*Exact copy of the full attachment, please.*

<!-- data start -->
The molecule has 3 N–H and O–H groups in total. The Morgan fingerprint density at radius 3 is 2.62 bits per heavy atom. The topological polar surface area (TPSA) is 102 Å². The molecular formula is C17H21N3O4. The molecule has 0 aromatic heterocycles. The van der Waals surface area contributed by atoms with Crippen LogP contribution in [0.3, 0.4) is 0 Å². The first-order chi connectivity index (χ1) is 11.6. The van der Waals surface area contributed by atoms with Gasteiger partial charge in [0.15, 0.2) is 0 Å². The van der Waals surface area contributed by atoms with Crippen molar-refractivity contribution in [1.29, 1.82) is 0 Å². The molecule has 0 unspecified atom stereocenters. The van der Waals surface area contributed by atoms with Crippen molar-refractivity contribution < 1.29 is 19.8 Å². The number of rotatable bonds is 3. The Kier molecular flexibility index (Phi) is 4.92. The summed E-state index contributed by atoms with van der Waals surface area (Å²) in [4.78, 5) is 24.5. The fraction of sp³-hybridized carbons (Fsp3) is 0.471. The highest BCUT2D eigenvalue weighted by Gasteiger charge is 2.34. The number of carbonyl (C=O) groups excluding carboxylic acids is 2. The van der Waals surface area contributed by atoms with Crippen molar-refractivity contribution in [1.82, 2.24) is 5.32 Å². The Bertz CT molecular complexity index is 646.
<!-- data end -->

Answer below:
The molecule has 3 N–H and O–H groups in total. The Morgan fingerprint density at radius 3 is 2.62 bits per heavy atom. The topological polar surface area (TPSA) is 102 Å². The molecular formula is C17H21N3O4. The molecule has 0 aromatic heterocycles. The van der Waals surface area contributed by atoms with Crippen LogP contribution in [0.3, 0.4) is 0 Å². The first-order chi connectivity index (χ1) is 11.6. The van der Waals surface area contributed by atoms with Gasteiger partial charge in [0.15, 0.2) is 0 Å². The van der Waals surface area contributed by atoms with Crippen molar-refractivity contribution in [1.29, 1.82) is 0 Å². The molecule has 0 unspecified atom stereocenters. The van der Waals surface area contributed by atoms with Crippen molar-refractivity contribution < 1.29 is 19.8 Å². The number of rotatable bonds is 3. The Kier molecular flexibility index (Phi) is 4.92. The summed E-state index contributed by atoms with van der Waals surface area (Å²) in [4.78, 5) is 24.5. The fraction of sp³-hybridized carbons (Fsp3) is 0.471. The highest BCUT2D eigenvalue weighted by Gasteiger charge is 2.34. The number of carbonyl (C=O) groups excluding carboxylic acids is 2. The van der Waals surface area contributed by atoms with Crippen molar-refractivity contribution in [1.82, 2.24) is 5.32 Å². The Bertz CT molecular complexity index is 646.